All tagged boundaries

How (One Way) to Say No

ABOUT THIS EXPRESSION I MAKE:

100% of the time, I adopt this hands-under-chin situation when I have just delivered information that is likely unwelcome and/or at least slightly uncomfortable to its target.

This being the circumstance, I could not be more thrilled my friend Jen captured this on film, at our weekly #neighborhoodworkoutgroup.

ITEMS THAT HAVE PRECEDED THIS POSE:

⚡ "I can't do that for you."
⚡ "This is hypocritical."
⚡ "I need more support."
⚡ "Do you see how this is problematic (fatphobic, racist, misogynistic things have all made appearances here)?"
⚡ "This is out of alignment with my values."
⚡ "I disagree."
⚡ "No."
⚡ "🎶 nooooo 🎶" (in song)

(The context for many of these situations is wonderfully sticky, nuanced, and sassy conversation, as most of the things I'm into often are. Other stories for other days.)

All statements good to practice saying, particularly in a culture urging us, as womxn (the marginalized experience to which I can speak directly, but, for sure, this is exponentially compounded for others), to be quiet, to acquiesce, to carry the burden, to solve and fix and nurture.

A Better Path to Self-Care for the Holidays

Loving yourself looks different for everyone, and it's important you find what it looks like for you.

For some, it's strength training. It can be meditating. It can be yoga. It can be cooking. It can be your favorite show on Netflix. It can be a manicure and a bubble bath and a glass of wine.

Those acts of self-care are important parts of loving yourself, for sure, but this picture is not complete. The ultimate act of loving yourself, in my opnion — the one ring to rule them all, if you will — is to protect your energy.

How to Stay Cool This Summer

When we've put in this work, we develop a solid sense of self: we know where we end and where others begin. We stop picking up energy, trauma, and problems that we cannot resolve (we can move through our own trauma: feel it, find its roots, and break it down. We can't do that with that of another, because we will never know the full story). We mind our own business, so to speak, and we step into a powerful experience.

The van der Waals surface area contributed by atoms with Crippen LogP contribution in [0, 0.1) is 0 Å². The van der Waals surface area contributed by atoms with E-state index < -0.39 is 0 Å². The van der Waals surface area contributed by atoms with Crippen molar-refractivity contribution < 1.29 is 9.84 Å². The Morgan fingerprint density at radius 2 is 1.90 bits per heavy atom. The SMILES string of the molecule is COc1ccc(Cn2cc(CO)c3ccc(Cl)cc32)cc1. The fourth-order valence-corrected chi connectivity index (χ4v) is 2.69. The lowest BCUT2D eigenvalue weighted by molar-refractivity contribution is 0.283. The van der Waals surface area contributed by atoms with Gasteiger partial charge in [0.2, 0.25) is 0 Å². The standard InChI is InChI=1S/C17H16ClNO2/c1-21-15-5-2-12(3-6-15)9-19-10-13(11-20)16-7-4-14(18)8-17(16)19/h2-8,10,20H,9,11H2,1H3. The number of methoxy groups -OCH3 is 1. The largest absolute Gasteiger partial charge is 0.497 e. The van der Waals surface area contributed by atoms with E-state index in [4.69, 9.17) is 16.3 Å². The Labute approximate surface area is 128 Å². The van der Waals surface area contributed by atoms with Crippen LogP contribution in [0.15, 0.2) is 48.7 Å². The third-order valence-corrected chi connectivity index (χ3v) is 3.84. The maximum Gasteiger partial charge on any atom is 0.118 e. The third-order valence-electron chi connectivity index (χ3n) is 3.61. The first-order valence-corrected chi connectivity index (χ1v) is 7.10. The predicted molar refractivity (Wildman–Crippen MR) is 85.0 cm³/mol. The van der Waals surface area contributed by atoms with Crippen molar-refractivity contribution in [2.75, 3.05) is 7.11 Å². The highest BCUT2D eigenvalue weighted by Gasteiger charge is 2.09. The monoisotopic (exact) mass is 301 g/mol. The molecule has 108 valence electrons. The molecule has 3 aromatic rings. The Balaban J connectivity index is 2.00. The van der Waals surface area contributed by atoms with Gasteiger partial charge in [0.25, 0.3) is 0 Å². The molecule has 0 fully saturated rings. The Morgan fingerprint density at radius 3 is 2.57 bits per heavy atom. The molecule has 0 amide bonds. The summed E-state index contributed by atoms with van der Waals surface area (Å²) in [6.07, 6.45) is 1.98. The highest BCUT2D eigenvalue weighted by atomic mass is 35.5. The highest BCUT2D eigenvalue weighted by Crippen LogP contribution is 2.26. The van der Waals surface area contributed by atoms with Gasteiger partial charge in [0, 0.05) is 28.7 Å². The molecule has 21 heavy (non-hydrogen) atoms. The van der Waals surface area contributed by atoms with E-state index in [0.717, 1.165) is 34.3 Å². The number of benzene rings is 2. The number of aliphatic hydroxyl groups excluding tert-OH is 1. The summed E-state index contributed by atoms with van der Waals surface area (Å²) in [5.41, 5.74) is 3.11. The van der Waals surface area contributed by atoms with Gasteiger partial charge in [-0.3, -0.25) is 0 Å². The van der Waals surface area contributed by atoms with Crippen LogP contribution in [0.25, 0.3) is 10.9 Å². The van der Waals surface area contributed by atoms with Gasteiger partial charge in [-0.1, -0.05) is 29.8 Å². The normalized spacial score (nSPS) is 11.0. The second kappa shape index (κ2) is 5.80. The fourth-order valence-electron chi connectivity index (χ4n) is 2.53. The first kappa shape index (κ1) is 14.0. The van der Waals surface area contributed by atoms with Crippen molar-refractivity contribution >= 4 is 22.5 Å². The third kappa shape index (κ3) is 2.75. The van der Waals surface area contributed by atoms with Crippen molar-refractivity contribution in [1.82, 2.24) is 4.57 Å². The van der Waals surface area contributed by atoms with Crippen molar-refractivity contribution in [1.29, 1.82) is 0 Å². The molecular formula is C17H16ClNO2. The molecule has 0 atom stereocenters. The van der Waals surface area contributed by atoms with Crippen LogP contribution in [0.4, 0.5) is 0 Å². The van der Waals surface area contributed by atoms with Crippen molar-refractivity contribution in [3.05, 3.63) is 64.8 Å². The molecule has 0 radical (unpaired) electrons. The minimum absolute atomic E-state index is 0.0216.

We are not at the mercy of others’ powerful emotions. Not always easy, especially not in emotionally-charged situations, but becomes easier with work over time.

The best way I’ve gotten familiar with these delineations is by tuning in and making sure I’m accurately describing the granular aspects of my emotions: not just sad, but despondent, or heartbroken, or disappointed. Not just angry, but confused, or irritated, or downright irate.

There are layers to ourselves, and the sooner we know where we are and that to which we aspire, the sooner we can maintain our vibe in the face of whatever is to come.

HOLIDAY SURVIVAL GUIDE

The holidays are coming up. Everyone's favorite time.

And, let's face it, even more so than last year, this might be a tough season for you, if your friends and/or family members aren't on the same political or social (or any -al) page as you are.

Everyone tries to deny the tension, pretend like it's not there, or (my personal favorite) make a sassy statement that explodes into World War whatevernumberwereonnow. We often white-knuckle our way through holidays, gritting our teeth and forgetting to enjoy the time of joy, gratitude, and community (some of our favorite things!).

Survive the Holidays: Set Some Boundaries; Choose to Love (always).

It’s the week before Christmas, and all through the house, not a creature was stirring…except whoever’s doing the cooking (and any last-minute packers, like me.).

Visiting friends and family for the holidays can be a stressful affair for many. I wanted to write about love and boundaries: topics that will be helpful to keep in mind during the all-but-inevitable holiday conflict (hey, when a bunch of people who’ve known each other all their lives get together, some buttons are bound to get pushed).

So, step one in smoother holidays: choose to love. ALWAYS. Even when you get called crazy. Or when your aunt says that super-offensive thing that has you thinking, “HOW ARE WE EVEN RELATED??” Or when your dad burns the pie. Or whatever else really grinds your gears. Choose to give the benefit of the doubt. Choose to remain unoffended. Choose to still think of that person as a flawed, unique, good-hearted individual. Choose to love.